Friday, July 04, 2008

Jesse Helms has passed away

It's being reported at this hour that Jesse Helms, who served in the United States Senate longer than any other North Carolinian, has passed away at the age of 86.

Let's go ahead and get it out of the way: yes, Helms did some things in his day that to current sensibilities were very callous, even downright crude. The "white hands" television ad that he ran against Harvey Gantt in 1990 was one of the first things that really made me take notice at how dirty the political process had become (that alone was enough to make me vow, even back then, that I'd never run a negative ad aimed against a person if I were to enter politics). And then there was his early career at WRAL in Raleigh, which some people will quickly ascribe some nastier connotations to.

But I still voted for Helms in the 1996 election. And if he were able to run again, I'd vote for him once more. Because disagree with him on some things though I did (and still do), I could not doubt his sincerity in doing what he believed was in the best interest of the people he was sworn to serve... and that's a quality that is hard to find anymore.

Whatever else could be said about the man, it cannot be denied that Jesse Helms was a product of his time, and to that he did hold faithful and true. Whatever your political stripe, he's owed a measure of respect for that. And I think that when the books are finally written on his life, he's going to emerge as one of the most influential - if not also among the most enigmatic - figures of American politics in the past half-century. I will even go so far to say that in the greater scheme of things Helms did far more good than any harm attributed to him... and the full appreciation for that is still to come.

Rest in peace, Senator Helms.


Anonymous said...

How the hell can you admit that you voted for Helms and not call yourself a conservative?

Chris Knight said...

I vote for the candidate, not the party. Always have and always will.

Not once have I voted a straight ticket. In my mind, voting for a party - to any degree - is so lazy as to demonstrate that the voter doing it has no business voting at all.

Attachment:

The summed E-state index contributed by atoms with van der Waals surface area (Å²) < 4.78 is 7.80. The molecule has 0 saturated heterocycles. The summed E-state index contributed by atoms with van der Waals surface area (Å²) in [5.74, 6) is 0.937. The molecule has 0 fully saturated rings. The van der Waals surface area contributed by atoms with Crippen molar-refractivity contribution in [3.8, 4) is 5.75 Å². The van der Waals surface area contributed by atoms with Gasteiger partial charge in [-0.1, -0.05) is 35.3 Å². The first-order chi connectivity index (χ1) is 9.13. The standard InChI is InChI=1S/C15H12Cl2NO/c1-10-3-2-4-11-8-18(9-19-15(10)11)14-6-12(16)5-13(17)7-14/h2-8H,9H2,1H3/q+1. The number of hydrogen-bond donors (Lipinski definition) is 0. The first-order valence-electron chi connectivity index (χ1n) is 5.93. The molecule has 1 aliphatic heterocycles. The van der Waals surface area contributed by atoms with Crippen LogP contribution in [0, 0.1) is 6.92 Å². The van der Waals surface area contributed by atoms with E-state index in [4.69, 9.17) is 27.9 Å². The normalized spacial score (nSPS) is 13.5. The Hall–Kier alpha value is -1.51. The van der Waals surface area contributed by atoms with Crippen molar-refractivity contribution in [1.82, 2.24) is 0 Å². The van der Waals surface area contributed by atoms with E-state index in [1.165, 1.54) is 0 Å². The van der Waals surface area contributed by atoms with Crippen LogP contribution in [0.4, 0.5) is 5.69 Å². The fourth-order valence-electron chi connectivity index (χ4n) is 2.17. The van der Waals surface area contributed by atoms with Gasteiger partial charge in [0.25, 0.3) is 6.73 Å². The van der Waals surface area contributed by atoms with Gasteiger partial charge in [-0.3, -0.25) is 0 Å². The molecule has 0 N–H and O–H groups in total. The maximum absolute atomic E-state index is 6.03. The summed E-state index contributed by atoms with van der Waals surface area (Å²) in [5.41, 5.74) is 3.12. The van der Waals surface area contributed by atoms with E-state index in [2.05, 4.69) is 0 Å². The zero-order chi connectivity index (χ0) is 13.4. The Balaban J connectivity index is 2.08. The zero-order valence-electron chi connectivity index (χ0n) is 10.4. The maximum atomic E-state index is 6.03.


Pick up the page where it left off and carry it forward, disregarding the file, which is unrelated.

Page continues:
I don't know if I've even considered Helms to be a "conservative". He was just a man trying to follow his principles, and that's all I saw him as.

In my time I've voted for Republicans, Democrats, independents, Libertarians and Constitution Party candidates. I know that no candidate is perfect, but it takes a LOT to convince me that he or she is not worth considering for my vote at all.

I can boast with pride that not once did I vote for a Clinton or a Bush. Parse that as you will...

Anonymous said...

Do you think Clinton did what he believed to be "in the best interest of the people he was sworn to serve?" How about Bush?

Anonymous said...

Even in death, some people hate the man. I wonder if his grave will become an annual pilgrimmage site for liberals with full bladders.

Rest well deserve it.

Chris Knight said...

"Do you think Clinton did what he believed to be "in the best interest of the people he was sworn to serve?" How about Bush?"

Heck no!

The past two presidential administrations have been guided by no principle other than egotism and greed.

And it will be no different regardless of who wins this next election for President.

I do not trust anyone whose first priority in high office is the establishing of their "legacy". I do trust someone who adheres to their principles, however unpopular that might be to do, and simply tries to do right for its own sake.

You wanna know who my personal favorite Senator from North Carolina was? It was Sam Ervin. Way more than Helms, he was a man who wasn't defined by party. And even though they were from different parties, nobody today doubts that both men had the people of their state at heart, rather than how they themselves would be viewed by history.

I like to think that history will be kind to both Helms and Ervin, though.

That can't be said for Clinton or Bush Jr.

Anonymous said...

Long live Senator NO!